Websites—we propose searching websites as tools for gathering grey—or difficult to locate—literature (see online supplementary material). Given the clinical nature of our topic, it is unlikely these searches will yield much information, so the list is somewhat shorter than for a public health topic.
Pearl growing, Snowballing and Hand-searching—in addition to searching electronic databases, we propose citation chasing and contacting the authors of included studies. These approaches have been shown to yield additional information.12 ,13 Forward citation chasing will be conducted in Web of Science (ISI), and bibliographies of included studies will be pursued by the review team to further enhance our ability to capture all relevant literature. We will hand-search the core journals identified by the number of includes in our search, most likely to be Diabetes Care, Diabetologia and Diabetic Medicine as the key clinical diabetes journals.
Searches will be limited to the date range 1979–present, which reflects the original classification scheme proposed by the National Diabetes Data Group.14 The searches will also be limited to human only populations. We will not be restricting the search by language.15
The exported files from the literature searching will be uploaded and de-duplicated in Endnote X4 (Thomson Reuters) and then imported into Microsoft Access for reviewing purposes. Where an export is not possible, for example, from a resource without RIS functionality, the data will be exported to a word file and manually entered into Endnote and Access. All files will be copied and saved for record. The searches will be recorded using PRISMA guidelines.16 An example of this search recoding can be seen in online supplementary material.
Towards the end of the review time line, we will repeat the search process to bring our review up to date.
There will be two stages to the identification of relevant studies to be included in the systematic review. First, the titles and abstracts of all references identified by the above search strategy will all be double-screened by two reviewers. Any disagreements on inclusion of studies between the two reviewers will be resolved by discussion, or the inclusion of a third reviewer if necessary. Second, the full text of all references identified as included at the first stage will be obtained and then assessed by both reviewers. The references of all relevant studies will be searched for any further relevant studies.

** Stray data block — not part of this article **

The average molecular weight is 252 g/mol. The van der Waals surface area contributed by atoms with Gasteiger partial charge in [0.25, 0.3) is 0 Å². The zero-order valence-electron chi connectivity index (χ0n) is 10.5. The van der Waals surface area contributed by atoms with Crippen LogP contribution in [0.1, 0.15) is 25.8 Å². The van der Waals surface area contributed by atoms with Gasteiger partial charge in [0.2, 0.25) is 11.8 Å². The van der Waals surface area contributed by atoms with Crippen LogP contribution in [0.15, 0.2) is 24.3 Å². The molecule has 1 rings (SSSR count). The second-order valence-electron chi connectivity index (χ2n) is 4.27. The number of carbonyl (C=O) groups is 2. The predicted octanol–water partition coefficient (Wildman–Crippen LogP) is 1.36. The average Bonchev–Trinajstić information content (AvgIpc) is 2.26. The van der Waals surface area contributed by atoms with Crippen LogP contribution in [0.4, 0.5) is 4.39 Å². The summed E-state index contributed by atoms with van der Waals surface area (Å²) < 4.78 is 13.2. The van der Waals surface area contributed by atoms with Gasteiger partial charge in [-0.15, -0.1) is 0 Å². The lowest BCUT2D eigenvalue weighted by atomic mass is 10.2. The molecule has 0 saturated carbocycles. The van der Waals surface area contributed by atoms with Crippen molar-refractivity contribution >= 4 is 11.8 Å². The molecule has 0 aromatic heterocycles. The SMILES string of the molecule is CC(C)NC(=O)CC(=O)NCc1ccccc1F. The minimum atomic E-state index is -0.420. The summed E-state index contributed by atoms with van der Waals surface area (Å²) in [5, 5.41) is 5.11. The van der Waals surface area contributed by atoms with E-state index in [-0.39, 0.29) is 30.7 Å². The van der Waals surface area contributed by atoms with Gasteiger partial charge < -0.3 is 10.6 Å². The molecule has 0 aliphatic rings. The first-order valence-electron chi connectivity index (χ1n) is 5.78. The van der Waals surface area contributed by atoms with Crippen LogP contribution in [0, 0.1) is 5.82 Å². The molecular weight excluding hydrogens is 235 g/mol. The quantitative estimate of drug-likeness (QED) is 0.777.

A standard data extraction form will be developed and applied to all included studies. This data extraction form will be piloted at the beginning of the research to ensure it is sufficient and captures all relevant information. The information extracted from each study will include: setting (eg, country, year), general patient demographics (eg, age range, gender, racial group, type of diabetes), measurement of insulin deficiency (eg, test threshold, sample type), results (eg, predictors of C peptide, magnitude of effect, statistical significance, sensitivity and specificity of predictor) and conclusions.
Study quality assessment
The QUADAS-2 (Quality Assessment of Diagnostic Accuracy Studies) tool17 will be used to assess the quality of the diagnostic accuracy studies included in the systematic review. This tool will help identify potential biases in the primary studies so that the conclusions of the systematic review appropriately reflect the possible impact of such biases. Particular attention will be paid to the reference standard, where details of the sample type, sample collection, stimulus used, storage, assay and cut-off used will be recorded and assessed. Timing of measurements in relation to diagnosis will also be recorded.
Data synthesis and exploration of bias
Data analysis will comprise four steps. The first will be the initial visualisation of the data by plotting the sensitivity and specificity from all the included studies on the ROC (receiver operating characteristic) space. This will allow some assessment of the heterogeneity of the estimates across the studies.